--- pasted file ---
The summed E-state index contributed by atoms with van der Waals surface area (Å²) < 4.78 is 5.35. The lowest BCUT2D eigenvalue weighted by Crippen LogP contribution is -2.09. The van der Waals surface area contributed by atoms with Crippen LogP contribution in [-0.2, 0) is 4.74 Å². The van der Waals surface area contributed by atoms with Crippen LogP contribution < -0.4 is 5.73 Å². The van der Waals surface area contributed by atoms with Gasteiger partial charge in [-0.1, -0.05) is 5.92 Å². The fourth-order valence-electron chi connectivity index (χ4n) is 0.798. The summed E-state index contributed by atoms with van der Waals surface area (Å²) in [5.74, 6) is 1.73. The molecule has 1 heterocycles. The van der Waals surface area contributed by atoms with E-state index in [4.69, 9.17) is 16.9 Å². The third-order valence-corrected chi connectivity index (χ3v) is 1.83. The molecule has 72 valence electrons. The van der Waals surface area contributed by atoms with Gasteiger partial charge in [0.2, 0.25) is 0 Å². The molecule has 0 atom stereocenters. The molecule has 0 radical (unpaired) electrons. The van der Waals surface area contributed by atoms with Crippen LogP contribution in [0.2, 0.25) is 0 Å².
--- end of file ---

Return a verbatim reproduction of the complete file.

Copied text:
The summed E-state index contributed by atoms with van der Waals surface area (Å²) < 4.78 is 5.35. The lowest BCUT2D eigenvalue weighted by Crippen LogP contribution is -2.09. The van der Waals surface area contributed by atoms with Crippen LogP contribution in [-0.2, 0) is 4.74 Å². The van der Waals surface area contributed by atoms with Crippen LogP contribution < -0.4 is 5.73 Å². The van der Waals surface area contributed by atoms with Gasteiger partial charge in [-0.1, -0.05) is 5.92 Å². The fourth-order valence-electron chi connectivity index (χ4n) is 0.798. The summed E-state index contributed by atoms with van der Waals surface area (Å²) in [5.74, 6) is 1.73. The molecule has 1 heterocycles. The van der Waals surface area contributed by atoms with E-state index in [4.69, 9.17) is 16.9 Å². The third-order valence-corrected chi connectivity index (χ3v) is 1.83. The molecule has 72 valence electrons. The van der Waals surface area contributed by atoms with Gasteiger partial charge in [0.2, 0.25) is 0 Å². The molecule has 0 atom stereocenters. The molecule has 0 radical (unpaired) electrons. The van der Waals surface area contributed by atoms with Crippen LogP contribution in [0.2, 0.25) is 0 Å².